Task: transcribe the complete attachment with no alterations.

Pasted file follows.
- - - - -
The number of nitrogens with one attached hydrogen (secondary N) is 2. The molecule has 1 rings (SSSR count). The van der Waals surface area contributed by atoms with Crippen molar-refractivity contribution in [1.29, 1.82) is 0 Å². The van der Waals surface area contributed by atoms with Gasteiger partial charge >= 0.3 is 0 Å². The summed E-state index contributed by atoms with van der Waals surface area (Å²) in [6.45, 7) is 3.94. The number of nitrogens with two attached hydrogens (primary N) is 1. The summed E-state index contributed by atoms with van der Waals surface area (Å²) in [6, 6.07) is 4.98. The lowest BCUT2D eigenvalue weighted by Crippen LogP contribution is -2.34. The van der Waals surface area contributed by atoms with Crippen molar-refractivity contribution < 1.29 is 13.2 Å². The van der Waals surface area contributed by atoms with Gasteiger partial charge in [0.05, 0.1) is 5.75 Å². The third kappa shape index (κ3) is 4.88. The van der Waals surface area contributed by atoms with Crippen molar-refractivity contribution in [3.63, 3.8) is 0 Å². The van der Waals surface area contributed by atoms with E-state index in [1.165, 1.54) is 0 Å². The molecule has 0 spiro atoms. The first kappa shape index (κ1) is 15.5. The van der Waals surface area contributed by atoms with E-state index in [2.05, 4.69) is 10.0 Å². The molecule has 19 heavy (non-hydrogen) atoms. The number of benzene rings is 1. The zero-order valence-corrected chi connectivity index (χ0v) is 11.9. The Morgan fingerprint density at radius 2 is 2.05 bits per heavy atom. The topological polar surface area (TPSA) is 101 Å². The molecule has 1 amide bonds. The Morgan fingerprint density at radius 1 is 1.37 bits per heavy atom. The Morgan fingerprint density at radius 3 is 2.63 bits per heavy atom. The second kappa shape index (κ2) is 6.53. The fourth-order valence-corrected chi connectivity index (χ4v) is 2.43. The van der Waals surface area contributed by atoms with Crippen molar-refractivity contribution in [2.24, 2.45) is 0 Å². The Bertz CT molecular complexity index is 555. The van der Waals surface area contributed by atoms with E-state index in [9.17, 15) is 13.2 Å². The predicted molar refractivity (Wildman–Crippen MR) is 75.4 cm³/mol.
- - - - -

The number of nitrogens with one attached hydrogen (secondary N) is 2. The molecule has 1 rings (SSSR count). The van der Waals surface area contributed by atoms with Crippen molar-refractivity contribution in [1.29, 1.82) is 0 Å². The van der Waals surface area contributed by atoms with Gasteiger partial charge >= 0.3 is 0 Å². The summed E-state index contributed by atoms with van der Waals surface area (Å²) in [6.45, 7) is 3.94. The number of nitrogens with two attached hydrogens (primary N) is 1. The summed E-state index contributed by atoms with van der Waals surface area (Å²) in [6, 6.07) is 4.98. The lowest BCUT2D eigenvalue weighted by Crippen LogP contribution is -2.34. The van der Waals surface area contributed by atoms with Crippen molar-refractivity contribution < 1.29 is 13.2 Å². The van der Waals surface area contributed by atoms with Gasteiger partial charge in [0.05, 0.1) is 5.75 Å². The third kappa shape index (κ3) is 4.88. The van der Waals surface area contributed by atoms with Crippen molar-refractivity contribution in [3.63, 3.8) is 0 Å². The van der Waals surface area contributed by atoms with E-state index in [1.165, 1.54) is 0 Å². The molecule has 0 spiro atoms. The first kappa shape index (κ1) is 15.5. The van der Waals surface area contributed by atoms with E-state index in [2.05, 4.69) is 10.0 Å². The molecule has 19 heavy (non-hydrogen) atoms. The number of benzene rings is 1. The zero-order valence-corrected chi connectivity index (χ0v) is 11.9. The Morgan fingerprint density at radius 2 is 2.05 bits per heavy atom. The topological polar surface area (TPSA) is 101 Å². The molecule has 1 amide bonds. The Morgan fingerprint density at radius 1 is 1.37 bits per heavy atom. The Morgan fingerprint density at radius 3 is 2.63 bits per heavy atom. The second kappa shape index (κ2) is 6.53. The fourth-order valence-corrected chi connectivity index (χ4v) is 2.43. The van der Waals surface area contributed by atoms with Crippen molar-refractivity contribution in [2.24, 2.45) is 0 Å². The Bertz CT molecular complexity index is 555. The van der Waals surface area contributed by atoms with E-state index in [9.17, 15) is 13.2 Å². The predicted molar refractivity (Wildman–Crippen MR) is 75.4 cm³/mol.